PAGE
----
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'But for' rule reaffirmed

Sanderson v Hull (Court of Appeal - 5 November 2008)

In this case the Court of Appeal scrutinised the so called Fairchild exception to the but for causation rule.

The claimant was employed as a turkey plucker. She was provided with gloves and aprons but a few days later started to work without gloves. She became ill and was diagnosed as suffering from campylobacter bacterium.

The trial judge held the defendant negligent and in breach of statutory duty by failing to provide suitable glover and to warn of the risk of exposure to infection.

He accepted that the case fell within the Fairchild exception as the claimant had established that the breaches of duty had materially increased the risk of infection.

In Fairchild v Glenhaven Funeral Services (2003) it was decided that where it was scientifically impossible for the claimant to that but for the defendants negligence he would not have contracted mesothelioma, he could prove his claim by demonstrating that a defendant had materially contributed to the risk of him contracting the condition.

The defendant in Hull successfully appealed the judgement and the court reaffirmed the but for rule. It is not enough for a claimant to say the defendants negligence has materially increased the risk of injury: he must still show that the risk created by the defendants negligence caused or made a material contribution to the injury.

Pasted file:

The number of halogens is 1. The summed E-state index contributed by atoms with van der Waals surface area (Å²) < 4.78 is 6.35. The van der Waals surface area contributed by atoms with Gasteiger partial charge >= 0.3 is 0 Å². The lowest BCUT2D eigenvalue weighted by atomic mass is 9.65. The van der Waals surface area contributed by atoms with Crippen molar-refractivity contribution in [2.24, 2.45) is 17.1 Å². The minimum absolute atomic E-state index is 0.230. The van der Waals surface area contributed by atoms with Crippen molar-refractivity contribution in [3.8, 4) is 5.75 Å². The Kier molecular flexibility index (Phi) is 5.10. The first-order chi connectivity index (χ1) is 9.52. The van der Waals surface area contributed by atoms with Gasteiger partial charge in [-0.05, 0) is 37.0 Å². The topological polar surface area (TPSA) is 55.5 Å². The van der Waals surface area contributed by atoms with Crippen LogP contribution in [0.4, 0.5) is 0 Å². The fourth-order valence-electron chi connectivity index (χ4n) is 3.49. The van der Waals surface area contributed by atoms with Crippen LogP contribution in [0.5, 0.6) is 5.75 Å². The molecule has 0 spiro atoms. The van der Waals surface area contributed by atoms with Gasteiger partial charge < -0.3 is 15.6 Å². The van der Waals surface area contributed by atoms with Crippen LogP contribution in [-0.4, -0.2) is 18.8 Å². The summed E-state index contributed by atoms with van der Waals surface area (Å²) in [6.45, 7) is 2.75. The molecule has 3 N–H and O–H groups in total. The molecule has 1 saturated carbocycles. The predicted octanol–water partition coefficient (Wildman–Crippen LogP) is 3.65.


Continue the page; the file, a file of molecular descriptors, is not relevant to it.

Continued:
The Court of Appeal held that the Hull recorder had failed to make crucial findings of fact in respect of causation which would have assisted him finding for or against the claimant without resort to the exception.

General Comment

Hull reinforces the view that Fairchild was a policy decision and always meant to be a very narrow exception to the but for rule. The probability of outcomes arising out of the defendants negligence must be considered. It is the state of scientific knowledge about the precise mechanism by which diseases such as mesothelioma are caused which underpins the rationale for the Fairchild exception and makes it likely that it will only ever apply in very limited circumstances. Certainly it is hard to imagine when it might apply in a personal injury claim arising from a single incident.

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